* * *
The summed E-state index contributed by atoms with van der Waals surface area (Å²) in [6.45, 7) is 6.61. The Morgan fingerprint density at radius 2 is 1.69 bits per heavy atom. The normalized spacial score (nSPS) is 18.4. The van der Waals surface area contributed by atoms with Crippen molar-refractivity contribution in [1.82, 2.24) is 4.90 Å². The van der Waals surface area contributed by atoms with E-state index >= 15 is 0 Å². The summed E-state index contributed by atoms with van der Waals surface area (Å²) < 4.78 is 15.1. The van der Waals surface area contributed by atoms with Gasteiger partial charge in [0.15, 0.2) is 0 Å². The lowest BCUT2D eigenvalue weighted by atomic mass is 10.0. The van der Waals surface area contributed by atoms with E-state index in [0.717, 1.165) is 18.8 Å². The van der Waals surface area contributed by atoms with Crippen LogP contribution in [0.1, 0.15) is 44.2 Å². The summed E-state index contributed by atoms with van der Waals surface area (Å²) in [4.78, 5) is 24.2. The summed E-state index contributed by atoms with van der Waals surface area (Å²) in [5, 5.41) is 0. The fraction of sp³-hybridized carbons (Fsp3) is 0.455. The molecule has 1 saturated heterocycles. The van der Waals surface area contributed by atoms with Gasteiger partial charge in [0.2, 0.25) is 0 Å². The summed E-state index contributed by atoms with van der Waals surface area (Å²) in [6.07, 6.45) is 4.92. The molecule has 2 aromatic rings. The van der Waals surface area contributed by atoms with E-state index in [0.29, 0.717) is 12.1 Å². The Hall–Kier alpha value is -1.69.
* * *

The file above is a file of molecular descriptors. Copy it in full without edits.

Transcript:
The summed E-state index contributed by atoms with van der Waals surface area (Å²) in [6.45, 7) is 6.61. The Morgan fingerprint density at radius 2 is 1.69 bits per heavy atom. The normalized spacial score (nSPS) is 18.4. The van der Waals surface area contributed by atoms with Crippen molar-refractivity contribution in [1.82, 2.24) is 4.90 Å². The van der Waals surface area contributed by atoms with E-state index >= 15 is 0 Å². The summed E-state index contributed by atoms with van der Waals surface area (Å²) < 4.78 is 15.1. The van der Waals surface area contributed by atoms with Gasteiger partial charge in [0.15, 0.2) is 0 Å². The lowest BCUT2D eigenvalue weighted by atomic mass is 10.0. The van der Waals surface area contributed by atoms with E-state index in [0.717, 1.165) is 18.8 Å². The van der Waals surface area contributed by atoms with Crippen LogP contribution in [0.1, 0.15) is 44.2 Å². The summed E-state index contributed by atoms with van der Waals surface area (Å²) in [4.78, 5) is 24.2. The summed E-state index contributed by atoms with van der Waals surface area (Å²) in [5, 5.41) is 0. The fraction of sp³-hybridized carbons (Fsp3) is 0.455. The molecule has 1 saturated heterocycles. The van der Waals surface area contributed by atoms with Gasteiger partial charge in [0.2, 0.25) is 0 Å². The summed E-state index contributed by atoms with van der Waals surface area (Å²) in [6.07, 6.45) is 4.92. The molecule has 2 aromatic rings. The van der Waals surface area contributed by atoms with E-state index in [0.29, 0.717) is 12.1 Å². The Hall–Kier alpha value is -1.69.